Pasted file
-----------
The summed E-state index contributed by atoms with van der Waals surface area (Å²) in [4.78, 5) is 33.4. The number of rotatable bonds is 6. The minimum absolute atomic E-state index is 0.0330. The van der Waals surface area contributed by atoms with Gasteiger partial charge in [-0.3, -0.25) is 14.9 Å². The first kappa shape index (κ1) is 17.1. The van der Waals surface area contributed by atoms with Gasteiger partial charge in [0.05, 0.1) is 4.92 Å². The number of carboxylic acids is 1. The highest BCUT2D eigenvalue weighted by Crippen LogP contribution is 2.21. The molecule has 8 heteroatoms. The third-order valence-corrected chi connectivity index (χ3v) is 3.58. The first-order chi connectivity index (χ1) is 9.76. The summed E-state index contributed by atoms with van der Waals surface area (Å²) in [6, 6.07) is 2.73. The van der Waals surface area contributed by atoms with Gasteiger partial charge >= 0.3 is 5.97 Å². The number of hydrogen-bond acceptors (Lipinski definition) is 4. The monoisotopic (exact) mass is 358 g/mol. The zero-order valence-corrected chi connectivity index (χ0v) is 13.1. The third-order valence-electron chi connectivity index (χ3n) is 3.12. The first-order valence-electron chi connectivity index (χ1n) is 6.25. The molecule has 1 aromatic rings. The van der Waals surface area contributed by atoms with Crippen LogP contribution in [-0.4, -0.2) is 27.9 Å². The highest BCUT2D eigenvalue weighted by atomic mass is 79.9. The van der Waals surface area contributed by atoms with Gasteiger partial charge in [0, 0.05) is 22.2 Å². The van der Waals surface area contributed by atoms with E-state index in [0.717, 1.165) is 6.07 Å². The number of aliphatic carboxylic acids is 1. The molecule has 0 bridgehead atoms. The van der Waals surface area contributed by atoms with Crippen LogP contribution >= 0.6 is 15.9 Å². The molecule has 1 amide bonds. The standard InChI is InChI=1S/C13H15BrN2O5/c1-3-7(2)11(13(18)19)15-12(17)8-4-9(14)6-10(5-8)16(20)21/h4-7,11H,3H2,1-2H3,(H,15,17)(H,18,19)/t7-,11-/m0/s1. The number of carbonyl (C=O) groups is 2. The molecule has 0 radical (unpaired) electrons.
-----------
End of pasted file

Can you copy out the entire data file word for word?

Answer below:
The summed E-state index contributed by atoms with van der Waals surface area (Å²) in [4.78, 5) is 33.4. The number of rotatable bonds is 6. The minimum absolute atomic E-state index is 0.0330. The van der Waals surface area contributed by atoms with Gasteiger partial charge in [-0.3, -0.25) is 14.9 Å². The first kappa shape index (κ1) is 17.1. The van der Waals surface area contributed by atoms with Gasteiger partial charge in [0.05, 0.1) is 4.92 Å². The number of carboxylic acids is 1. The highest BCUT2D eigenvalue weighted by Crippen LogP contribution is 2.21. The molecule has 8 heteroatoms. The third-order valence-corrected chi connectivity index (χ3v) is 3.58. The first-order chi connectivity index (χ1) is 9.76. The summed E-state index contributed by atoms with van der Waals surface area (Å²) in [6, 6.07) is 2.73. The van der Waals surface area contributed by atoms with Gasteiger partial charge >= 0.3 is 5.97 Å². The number of hydrogen-bond acceptors (Lipinski definition) is 4. The monoisotopic (exact) mass is 358 g/mol. The zero-order valence-corrected chi connectivity index (χ0v) is 13.1. The third-order valence-electron chi connectivity index (χ3n) is 3.12. The first-order valence-electron chi connectivity index (χ1n) is 6.25. The molecule has 1 aromatic rings. The van der Waals surface area contributed by atoms with Crippen LogP contribution in [-0.4, -0.2) is 27.9 Å². The highest BCUT2D eigenvalue weighted by atomic mass is 79.9. The van der Waals surface area contributed by atoms with Gasteiger partial charge in [0, 0.05) is 22.2 Å². The van der Waals surface area contributed by atoms with E-state index in [0.717, 1.165) is 6.07 Å². The number of aliphatic carboxylic acids is 1. The molecule has 0 bridgehead atoms. The van der Waals surface area contributed by atoms with Crippen LogP contribution >= 0.6 is 15.9 Å². The molecule has 1 amide bonds. The standard InChI is InChI=1S/C13H15BrN2O5/c1-3-7(2)11(13(18)19)15-12(17)8-4-9(14)6-10(5-8)16(20)21/h4-7,11H,3H2,1-2H3,(H,15,17)(H,18,19)/t7-,11-/m0/s1. The number of carbonyl (C=O) groups is 2. The molecule has 0 radical (unpaired) electrons.